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Renault Pulse

Renault Pulse [2012-2015] Engine compartmentRenault Pulse [2012-2015] inlandRenault Pulse [2012-2015] inlandRenault Pulse [2012-2015] inlandRenault Pulse [2012-2015] inlandRenault Pulse [2012-2015] inlandRenault Pulse [2012-2015] inland

Introduce

Most manufacturers try béo attract customers with a flagship in their showrooms. Renault did it and now it is going the other way. The company has adopted alliance partner Nissan’s V platform, which is based on the Micra, and will soon launch it as Pulse.

Appearance and interior

The Pulse has a new bumper, in keeping with the modern Renault design philosophy. As a result, the Micra’s headlights have been reshaped and so have the bezels. Then you have the Renault badge nailed béo the bumper. The next change is a new rear bumper, with an insert design. The Renault badging is new here, and the Pulse logo makes up a significant portion of the tailgate. Basically, the Pulse gets new wheels béo add sportiness béo the hatchback, along with a smart spoiler, which is of course an optional extra.

Inside, the Pulse is once again identical béo the Micra. The dashboard, center console, instrument panel and even the steering wheel are the same, except for the Renault badge. We’re not complaining as the thiết đặt is smart and continues béo be easy béo use. However, we expect it béo be slightly different from the Micra. Still, I guess it makes good business sense. Seats are comfortable and rear passengers won’t complain about space either. The boot is too spacious.

CD driver

Under the bonnet is the famous 1.5-litre common rail dcI diesel engine. It is a smooth and sure operator that offers extraordinary fuel efficiency. While official test numbers will be found out when we put it on the Road Test fuel run, the trip computer will read out 15.9 km/l whether we drove it as how. Indeed, on our way back, on the open highway, the computer added another 1kmpl béo this number.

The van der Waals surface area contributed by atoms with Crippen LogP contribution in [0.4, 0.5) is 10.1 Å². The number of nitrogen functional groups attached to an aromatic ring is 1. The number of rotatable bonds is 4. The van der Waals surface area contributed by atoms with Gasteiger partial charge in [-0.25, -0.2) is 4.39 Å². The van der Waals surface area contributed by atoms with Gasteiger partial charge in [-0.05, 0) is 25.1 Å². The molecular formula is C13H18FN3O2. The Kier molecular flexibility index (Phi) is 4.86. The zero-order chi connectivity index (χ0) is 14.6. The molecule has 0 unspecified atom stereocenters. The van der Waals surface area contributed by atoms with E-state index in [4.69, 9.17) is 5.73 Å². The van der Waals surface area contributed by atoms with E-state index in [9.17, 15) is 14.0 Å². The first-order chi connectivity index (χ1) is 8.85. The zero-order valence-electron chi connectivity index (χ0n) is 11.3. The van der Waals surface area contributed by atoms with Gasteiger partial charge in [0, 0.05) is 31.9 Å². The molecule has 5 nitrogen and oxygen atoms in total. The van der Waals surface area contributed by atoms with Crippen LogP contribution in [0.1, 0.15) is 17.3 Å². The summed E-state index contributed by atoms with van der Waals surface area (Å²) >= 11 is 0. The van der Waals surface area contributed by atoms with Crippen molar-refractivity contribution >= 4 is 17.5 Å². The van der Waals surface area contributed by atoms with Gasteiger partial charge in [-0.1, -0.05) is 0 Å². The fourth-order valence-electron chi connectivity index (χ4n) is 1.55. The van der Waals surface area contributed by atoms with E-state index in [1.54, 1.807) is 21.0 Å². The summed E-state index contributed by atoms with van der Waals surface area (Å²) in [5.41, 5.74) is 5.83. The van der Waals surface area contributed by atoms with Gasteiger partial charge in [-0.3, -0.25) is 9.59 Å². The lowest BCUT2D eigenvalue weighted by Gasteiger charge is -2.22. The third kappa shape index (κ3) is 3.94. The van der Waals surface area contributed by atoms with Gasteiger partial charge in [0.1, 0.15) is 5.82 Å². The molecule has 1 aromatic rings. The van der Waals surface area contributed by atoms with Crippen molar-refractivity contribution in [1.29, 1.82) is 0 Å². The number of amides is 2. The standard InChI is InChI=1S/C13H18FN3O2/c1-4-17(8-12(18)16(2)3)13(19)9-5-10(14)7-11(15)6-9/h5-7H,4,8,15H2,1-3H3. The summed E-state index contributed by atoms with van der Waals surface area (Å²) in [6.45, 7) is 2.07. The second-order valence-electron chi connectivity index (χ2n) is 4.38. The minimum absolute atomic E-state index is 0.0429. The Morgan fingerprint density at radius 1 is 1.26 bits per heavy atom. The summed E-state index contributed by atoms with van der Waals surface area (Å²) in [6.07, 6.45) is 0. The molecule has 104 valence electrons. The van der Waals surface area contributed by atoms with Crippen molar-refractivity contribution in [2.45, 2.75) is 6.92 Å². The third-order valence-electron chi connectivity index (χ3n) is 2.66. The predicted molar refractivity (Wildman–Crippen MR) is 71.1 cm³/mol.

When moving, Pulse is definitely not a drag racer, but it picks up speed gradually and doesn’t cause much of a nuisance. One could cruise all day at 130 km/h and there would be no complaints. Even in the city, there’s minimal requirement for shifting through gears, thanks béo peak torque that starts at a low 2000rpm. The car feels stable at high speeds and we’re sure it can handle much more power than the 64bhp, which it delivers in the Pulse. However, above the 2000 rpm mark, it gets a bit noisy, which is very much in line with other diesel engines.

The suspension also feels just right béo absorb most of the bumps in the road. On the other hand, the steering is light but provides feedback at high speeds.

Identify

The Pulse is identical béo the Nissan Micra, in any case a good car. In the process, however, what was lost was the identity of Renault in Pulse. Sure you get the signature two-tier grille, etc. But the company could have been a bit more serious about redesigning the car. Especially in the interior department. However, if the French brand prices it accordingly, not many customers will bother about its design similarities with the Micra as it offers the same value as the latter along with European snobbery. .

Renault Pulse [2012-2015] PictureRenault Pulse [2012-2015]


Thông tin thêm

Renault Pulse
#Renault #Pulse
[rule_3_plain] #Renault #Pulse
Introduction
Most manufacturers try béo lure customers with a flagship in their showrooms. Renault has already done that and now it is taking the other route. The company has adopted alliance partner Nissan’s V-platform, on which the Micra is based, and is soon going béo launch it as the Pulse. Looks and interiors

The Pulse gets a new bumper, in tune with the modern Renault design philosophy. As a result the headlight of the Micra has been reshaped and so has the bezel. Then you have the Renault badge nailed on béo the bumper. The next change comes in form of a new rear bumper, which gets design inserts. The Renault badge is new here and the Pulse logo takes up a considerable portion of the tail gate. In profile, the Pulse gets new wheels that add béo the sportiness of the hatchback, along with the smart spoiler which of course is an optional extra.

Inside, again the Pulse is identical béo the Micra. The dash, centre console, instrument panel and even the steering wheel are the same, except for Renault badge. Not that we are complaining as the set up is smart and continues béo be easy béo use. However we expected it béo be slightly different from the Micra. Nevertheless, it makes good business sense I guess. The seats are comfy and rear passengers won’t complain about space either. The boot too is spacious.
The drive